News

Activist's portrait on Palo Alto Black Lives Matter mural sparks ire

Image of Assata Shakur draws controversy between locals, police lobbying group

The letter "E" in the Black Lives Matter mural outside Palo Alto City Hall has generated controversy because it contains a depiction of Joanne Chesimard. The National Police Association has asked the city to remove the image of Chesimard, who escaped prison in 1979 while serving time for the 1973 killing of a New Jersey State Police trooper, according to a petition by the police association. Photo by Elena Kadvany.

The Black Lives Matter street mural painted along Hamilton Avenue in front of Palo Alto City Hall on June 30 had barely dried before it became the center of a controversy that has some calling for the removal of one of its images.

What was intended to be a local effort to bring awareness to systemic racism and police brutality soon sparked into a debate between local community members, questioning whether Joanne Chesimard, better known as Assata Shakur, was an appropriate figure for the Black Lives Matter movement and mural.

Earlier this month, an Indianapolis-based lobbying group called the National Police Association started an effort to have Chesimard's portrait removed from the second "E" in the mural, which Oakland-based muralist Cece Caprio painted with approval from the Palo Alto Public Art Program. (The police association has no known official ties with police departments. Several reports, includings ones from the Baltimore Sun and Indy Star have made inquiries into the organization's identity and legitimacy.)

Caprio was one of 16 artists selected to paint a block letter in the nearly 245-foot-long and 17-foot-tall mural that spells out Black Lives Matter.

Chesimard was a civil rights activist in the Black Liberation Army who escaped prison and fled to Cuba after being convicted of killing a New Jersey State Police trooper in the 1970s. Decades later, she became the first woman to be added to the FBI's Most Wanted Terrorists list.

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"For law enforcement required to enter the building is there any description other than a hostile work environment?" the association asked in its online petition seeking for the removal of Chesimard's image.

Despite the push to remove Chesimard's portrait, the city wrote in a July 9 blog post that they do not intend to remove or expedite the removal of the temporary mural, which, according to City Manager Ed Shikada, should remain visible for up to a year, depending on road and weather conditions.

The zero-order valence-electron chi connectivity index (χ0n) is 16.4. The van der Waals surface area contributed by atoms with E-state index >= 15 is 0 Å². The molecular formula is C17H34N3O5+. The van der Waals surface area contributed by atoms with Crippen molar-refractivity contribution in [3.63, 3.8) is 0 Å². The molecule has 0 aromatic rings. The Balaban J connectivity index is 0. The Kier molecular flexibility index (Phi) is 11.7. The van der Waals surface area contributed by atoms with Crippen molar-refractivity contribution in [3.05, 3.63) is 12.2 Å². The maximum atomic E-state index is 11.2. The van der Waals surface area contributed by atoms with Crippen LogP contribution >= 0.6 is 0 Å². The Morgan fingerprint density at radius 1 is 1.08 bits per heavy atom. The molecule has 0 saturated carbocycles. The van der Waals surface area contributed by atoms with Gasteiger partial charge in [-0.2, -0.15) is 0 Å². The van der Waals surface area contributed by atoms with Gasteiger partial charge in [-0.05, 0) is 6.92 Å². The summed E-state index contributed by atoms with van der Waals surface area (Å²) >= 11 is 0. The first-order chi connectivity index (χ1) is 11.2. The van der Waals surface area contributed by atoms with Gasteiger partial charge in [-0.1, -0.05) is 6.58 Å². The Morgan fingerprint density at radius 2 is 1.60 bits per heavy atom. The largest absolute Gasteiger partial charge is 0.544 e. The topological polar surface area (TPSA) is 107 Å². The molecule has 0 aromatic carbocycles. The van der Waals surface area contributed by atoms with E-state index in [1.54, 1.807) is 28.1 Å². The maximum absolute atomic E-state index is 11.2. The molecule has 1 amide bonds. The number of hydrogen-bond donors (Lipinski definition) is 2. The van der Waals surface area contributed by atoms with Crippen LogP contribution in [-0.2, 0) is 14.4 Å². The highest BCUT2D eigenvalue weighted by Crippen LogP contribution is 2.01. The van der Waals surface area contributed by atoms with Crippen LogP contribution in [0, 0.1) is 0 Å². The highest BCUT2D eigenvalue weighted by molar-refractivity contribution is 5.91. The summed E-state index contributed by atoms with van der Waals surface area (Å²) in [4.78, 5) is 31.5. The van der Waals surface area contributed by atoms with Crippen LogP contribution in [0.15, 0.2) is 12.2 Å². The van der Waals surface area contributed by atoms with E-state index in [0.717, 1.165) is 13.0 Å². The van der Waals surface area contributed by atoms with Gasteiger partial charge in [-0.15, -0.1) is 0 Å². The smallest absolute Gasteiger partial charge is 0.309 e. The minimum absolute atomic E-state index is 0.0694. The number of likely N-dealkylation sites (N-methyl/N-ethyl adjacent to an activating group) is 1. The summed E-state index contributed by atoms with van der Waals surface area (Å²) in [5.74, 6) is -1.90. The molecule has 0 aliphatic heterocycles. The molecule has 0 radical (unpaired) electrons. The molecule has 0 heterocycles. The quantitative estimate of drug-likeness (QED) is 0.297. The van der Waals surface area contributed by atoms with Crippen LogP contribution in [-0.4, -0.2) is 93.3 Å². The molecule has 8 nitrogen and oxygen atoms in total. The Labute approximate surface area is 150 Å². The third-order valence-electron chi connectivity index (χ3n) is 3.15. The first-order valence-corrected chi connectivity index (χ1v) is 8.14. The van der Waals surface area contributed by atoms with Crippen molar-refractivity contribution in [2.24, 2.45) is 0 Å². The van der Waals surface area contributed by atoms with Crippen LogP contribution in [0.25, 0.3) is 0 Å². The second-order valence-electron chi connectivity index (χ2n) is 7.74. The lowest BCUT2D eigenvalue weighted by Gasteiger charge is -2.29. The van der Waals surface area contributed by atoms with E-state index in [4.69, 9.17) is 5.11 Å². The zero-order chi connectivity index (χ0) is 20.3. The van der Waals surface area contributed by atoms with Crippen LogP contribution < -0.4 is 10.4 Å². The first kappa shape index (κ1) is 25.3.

Maya Achararya, 23, a Los Altos resident, speaks at a July 16 press conference calling to keep the image of Assata Shakur on Palo Alto's Black Lives Matter mural. Photo by Lloyd Lee.

"Stop trying to decide our right way of putting our message up," said Kenan Moos, 21, after a July 16 press conference that was held in front of City Hall to defend the Palo Alto mural. "No matter what we've done, they've been mad. We silently kneel at games, they get mad. Peacefully march, they get mad. We call them out in their public meetings, they get mad."

For some protesters and activists, Chesimard's conviction is evidence of an unfair and flawed, racist criminal justice system that bungled a case involving a Black person and using Chesimard's likeness for a Black Lives Matter mural is wholly appropriate.

Speakers at the press conference said the extent of Chesimard's role in the death of the state trooper remains disputed. They said Chesimard, who reportedly lives in Cuba where she was given political asylum, never held the gun that killed the state trooper. Forensic analysis showed no evidence of gun powder residue on Chesimard's fingers and her fingerprints were not found on guns at the scene. In addition, Caprio and the speakers believed Chesimard never stood a chance against a fair trial because she faced an all-white jury. ( The Guardian reported that there was sufficient evidence that the trial was unfair, with at least two jurors expressing prejudice before the trial began.)

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"Her life was destroyed by the criminal justice system," J.T. Faraji said after the press conference. "She literally had to leave family, friends, everything. Why? Because of a racist system that feared her — that feared liberation, that feared equality, that feared righteousness. Who better to put on the mural than Assata Shakur?"

On the day of the mural painting, Caprio said she used Chesimard's portrait because she is an "amazing, radical Black Panther who is brilliant, intelligent and shared so much wisdom that is still very much relevant for us today." Below, Caprio painted a quote from Chesimard's "To My People" letter that is commonly recited in Black Lives Matter marches: "We must love each other and support each other."

"Shakur is very important to the Black Lives Matter movement and organization," said Kimberly McNair, a postdoctoral research fellow for Stanford University's African and African American Studies department. "So much so that a quote from Shakur's 1973 letter entitled, 'To My People,' is recited at every Black Lives Matter action and event. This has been a tradition in the movement for seven years now and happens locally, nationally and globally. That quoted stanza — now a recitation — is called 'Assata' and is found at the bottom of the letter. I've even heard 'Assata' repeated at non-Black Lives Matter network actions by other Black activist organizations."